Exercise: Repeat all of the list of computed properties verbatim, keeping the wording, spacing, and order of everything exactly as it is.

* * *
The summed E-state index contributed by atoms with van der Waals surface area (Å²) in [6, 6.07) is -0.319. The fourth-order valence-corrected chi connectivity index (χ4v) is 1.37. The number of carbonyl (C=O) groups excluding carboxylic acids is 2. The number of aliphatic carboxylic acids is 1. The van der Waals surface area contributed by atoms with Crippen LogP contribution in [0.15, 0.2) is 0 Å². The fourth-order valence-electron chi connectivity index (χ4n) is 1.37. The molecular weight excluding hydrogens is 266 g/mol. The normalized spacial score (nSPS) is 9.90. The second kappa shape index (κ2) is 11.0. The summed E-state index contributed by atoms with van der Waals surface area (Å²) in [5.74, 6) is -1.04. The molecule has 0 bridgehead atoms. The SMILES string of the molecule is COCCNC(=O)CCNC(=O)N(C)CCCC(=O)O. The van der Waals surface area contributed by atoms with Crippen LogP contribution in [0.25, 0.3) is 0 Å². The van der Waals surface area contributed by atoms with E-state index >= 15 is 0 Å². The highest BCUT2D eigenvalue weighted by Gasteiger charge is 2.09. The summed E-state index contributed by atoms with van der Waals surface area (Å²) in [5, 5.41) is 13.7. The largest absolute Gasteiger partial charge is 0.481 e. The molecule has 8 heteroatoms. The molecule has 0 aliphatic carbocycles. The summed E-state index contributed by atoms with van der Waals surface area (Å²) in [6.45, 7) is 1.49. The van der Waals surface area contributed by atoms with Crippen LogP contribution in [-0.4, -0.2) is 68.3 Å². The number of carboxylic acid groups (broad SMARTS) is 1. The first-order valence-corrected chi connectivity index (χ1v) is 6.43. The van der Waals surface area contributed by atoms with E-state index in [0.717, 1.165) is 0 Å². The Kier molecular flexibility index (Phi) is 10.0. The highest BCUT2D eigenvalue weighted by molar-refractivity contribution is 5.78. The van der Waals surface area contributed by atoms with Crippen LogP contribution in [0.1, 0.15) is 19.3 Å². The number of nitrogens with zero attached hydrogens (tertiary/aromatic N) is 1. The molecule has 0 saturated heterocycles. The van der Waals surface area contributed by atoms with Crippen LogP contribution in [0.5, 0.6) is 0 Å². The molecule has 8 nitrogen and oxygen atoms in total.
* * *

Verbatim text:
The summed E-state index contributed by atoms with van der Waals surface area (Å²) in [6, 6.07) is -0.319. The fourth-order valence-corrected chi connectivity index (χ4v) is 1.37. The number of carbonyl (C=O) groups excluding carboxylic acids is 2. The number of aliphatic carboxylic acids is 1. The van der Waals surface area contributed by atoms with Crippen LogP contribution in [0.15, 0.2) is 0 Å². The fourth-order valence-electron chi connectivity index (χ4n) is 1.37. The molecular weight excluding hydrogens is 266 g/mol. The normalized spacial score (nSPS) is 9.90. The second kappa shape index (κ2) is 11.0. The summed E-state index contributed by atoms with van der Waals surface area (Å²) in [5.74, 6) is -1.04. The molecule has 0 bridgehead atoms. The SMILES string of the molecule is COCCNC(=O)CCNC(=O)N(C)CCCC(=O)O. The van der Waals surface area contributed by atoms with Crippen LogP contribution in [0.25, 0.3) is 0 Å². The van der Waals surface area contributed by atoms with E-state index >= 15 is 0 Å². The highest BCUT2D eigenvalue weighted by Gasteiger charge is 2.09. The summed E-state index contributed by atoms with van der Waals surface area (Å²) in [5, 5.41) is 13.7. The largest absolute Gasteiger partial charge is 0.481 e. The molecule has 8 heteroatoms. The molecule has 0 aliphatic carbocycles. The summed E-state index contributed by atoms with van der Waals surface area (Å²) in [6.45, 7) is 1.49. The van der Waals surface area contributed by atoms with Crippen LogP contribution in [-0.4, -0.2) is 68.3 Å². The number of carboxylic acid groups (broad SMARTS) is 1. The first-order valence-corrected chi connectivity index (χ1v) is 6.43. The van der Waals surface area contributed by atoms with E-state index in [0.717, 1.165) is 0 Å². The Kier molecular flexibility index (Phi) is 10.0. The highest BCUT2D eigenvalue weighted by molar-refractivity contribution is 5.78. The van der Waals surface area contributed by atoms with Crippen LogP contribution in [0.1, 0.15) is 19.3 Å². The number of nitrogens with zero attached hydrogens (tertiary/aromatic N) is 1. The molecule has 0 saturated heterocycles. The van der Waals surface area contributed by atoms with Crippen LogP contribution in [0.5, 0.6) is 0 Å². The molecule has 8 nitrogen and oxygen atoms in total.